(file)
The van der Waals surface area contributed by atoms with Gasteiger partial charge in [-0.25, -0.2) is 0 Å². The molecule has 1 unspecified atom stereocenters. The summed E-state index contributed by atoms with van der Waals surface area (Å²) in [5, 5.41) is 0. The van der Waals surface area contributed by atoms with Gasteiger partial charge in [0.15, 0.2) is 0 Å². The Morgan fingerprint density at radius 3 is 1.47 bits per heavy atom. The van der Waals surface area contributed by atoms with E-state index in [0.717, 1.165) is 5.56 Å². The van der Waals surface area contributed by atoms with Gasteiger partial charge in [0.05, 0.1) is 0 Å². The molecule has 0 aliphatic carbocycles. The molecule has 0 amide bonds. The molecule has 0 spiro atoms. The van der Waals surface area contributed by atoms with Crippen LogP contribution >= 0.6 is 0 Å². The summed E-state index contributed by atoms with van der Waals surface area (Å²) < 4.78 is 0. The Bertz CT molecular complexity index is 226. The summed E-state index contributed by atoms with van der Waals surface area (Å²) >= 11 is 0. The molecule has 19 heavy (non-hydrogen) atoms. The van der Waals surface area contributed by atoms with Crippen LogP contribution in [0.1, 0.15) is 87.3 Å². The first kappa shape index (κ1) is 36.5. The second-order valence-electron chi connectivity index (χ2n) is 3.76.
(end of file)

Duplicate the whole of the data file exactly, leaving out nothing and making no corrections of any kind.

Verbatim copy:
The van der Waals surface area contributed by atoms with Gasteiger partial charge in [-0.25, -0.2) is 0 Å². The molecule has 1 unspecified atom stereocenters. The summed E-state index contributed by atoms with van der Waals surface area (Å²) in [5, 5.41) is 0. The van der Waals surface area contributed by atoms with Gasteiger partial charge in [0.15, 0.2) is 0 Å². The Morgan fingerprint density at radius 3 is 1.47 bits per heavy atom. The van der Waals surface area contributed by atoms with E-state index in [0.717, 1.165) is 5.56 Å². The van der Waals surface area contributed by atoms with Gasteiger partial charge in [0.05, 0.1) is 0 Å². The molecule has 0 aliphatic carbocycles. The molecule has 0 amide bonds. The molecule has 0 spiro atoms. The van der Waals surface area contributed by atoms with Crippen LogP contribution >= 0.6 is 0 Å². The summed E-state index contributed by atoms with van der Waals surface area (Å²) < 4.78 is 0. The Bertz CT molecular complexity index is 226. The summed E-state index contributed by atoms with van der Waals surface area (Å²) >= 11 is 0. The molecule has 19 heavy (non-hydrogen) atoms. The van der Waals surface area contributed by atoms with Crippen LogP contribution in [0.1, 0.15) is 87.3 Å². The first kappa shape index (κ1) is 36.5. The second-order valence-electron chi connectivity index (χ2n) is 3.76.